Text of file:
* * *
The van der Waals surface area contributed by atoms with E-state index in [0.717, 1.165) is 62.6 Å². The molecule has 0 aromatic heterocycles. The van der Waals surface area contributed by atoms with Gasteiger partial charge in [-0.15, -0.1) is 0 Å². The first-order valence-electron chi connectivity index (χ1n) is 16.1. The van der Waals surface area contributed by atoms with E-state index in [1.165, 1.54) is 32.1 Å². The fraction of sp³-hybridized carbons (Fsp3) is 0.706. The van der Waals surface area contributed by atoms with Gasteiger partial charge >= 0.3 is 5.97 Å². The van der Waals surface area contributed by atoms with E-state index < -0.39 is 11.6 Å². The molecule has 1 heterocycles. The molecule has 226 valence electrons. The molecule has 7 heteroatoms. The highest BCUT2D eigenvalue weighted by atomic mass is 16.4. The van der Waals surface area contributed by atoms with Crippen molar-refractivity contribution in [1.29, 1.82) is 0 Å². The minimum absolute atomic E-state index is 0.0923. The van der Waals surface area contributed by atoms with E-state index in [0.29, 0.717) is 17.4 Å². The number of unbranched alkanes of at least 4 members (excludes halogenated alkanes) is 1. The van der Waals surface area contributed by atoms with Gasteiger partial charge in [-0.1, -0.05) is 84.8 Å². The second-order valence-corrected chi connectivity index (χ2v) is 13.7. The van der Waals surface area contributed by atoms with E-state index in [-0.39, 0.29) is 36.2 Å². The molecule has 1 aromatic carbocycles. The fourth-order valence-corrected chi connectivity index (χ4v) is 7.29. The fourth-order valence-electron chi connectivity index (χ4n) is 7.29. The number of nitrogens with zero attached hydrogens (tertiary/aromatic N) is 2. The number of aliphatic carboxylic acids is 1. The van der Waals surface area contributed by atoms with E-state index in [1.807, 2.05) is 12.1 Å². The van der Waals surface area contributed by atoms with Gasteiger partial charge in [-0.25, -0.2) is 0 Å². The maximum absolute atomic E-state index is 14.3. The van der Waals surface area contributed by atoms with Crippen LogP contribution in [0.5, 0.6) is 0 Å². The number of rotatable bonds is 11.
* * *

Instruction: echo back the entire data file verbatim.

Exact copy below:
The van der Waals surface area contributed by atoms with E-state index in [0.717, 1.165) is 62.6 Å². The molecule has 0 aromatic heterocycles. The van der Waals surface area contributed by atoms with Gasteiger partial charge in [-0.15, -0.1) is 0 Å². The first-order valence-electron chi connectivity index (χ1n) is 16.1. The van der Waals surface area contributed by atoms with E-state index in [1.165, 1.54) is 32.1 Å². The fraction of sp³-hybridized carbons (Fsp3) is 0.706. The van der Waals surface area contributed by atoms with Gasteiger partial charge >= 0.3 is 5.97 Å². The van der Waals surface area contributed by atoms with E-state index < -0.39 is 11.6 Å². The molecule has 1 heterocycles. The molecule has 226 valence electrons. The molecule has 7 heteroatoms. The highest BCUT2D eigenvalue weighted by atomic mass is 16.4. The van der Waals surface area contributed by atoms with Crippen molar-refractivity contribution in [1.29, 1.82) is 0 Å². The minimum absolute atomic E-state index is 0.0923. The van der Waals surface area contributed by atoms with E-state index in [0.29, 0.717) is 17.4 Å². The number of unbranched alkanes of at least 4 members (excludes halogenated alkanes) is 1. The van der Waals surface area contributed by atoms with Gasteiger partial charge in [-0.1, -0.05) is 84.8 Å². The second-order valence-corrected chi connectivity index (χ2v) is 13.7. The van der Waals surface area contributed by atoms with E-state index in [-0.39, 0.29) is 36.2 Å². The molecule has 1 aromatic carbocycles. The fourth-order valence-corrected chi connectivity index (χ4v) is 7.29. The fourth-order valence-electron chi connectivity index (χ4n) is 7.29. The number of nitrogens with zero attached hydrogens (tertiary/aromatic N) is 2. The number of aliphatic carboxylic acids is 1. The van der Waals surface area contributed by atoms with E-state index in [1.807, 2.05) is 12.1 Å². The van der Waals surface area contributed by atoms with Gasteiger partial charge in [-0.25, -0.2) is 0 Å². The maximum absolute atomic E-state index is 14.3. The van der Waals surface area contributed by atoms with Crippen LogP contribution in [0.5, 0.6) is 0 Å². The number of rotatable bonds is 11.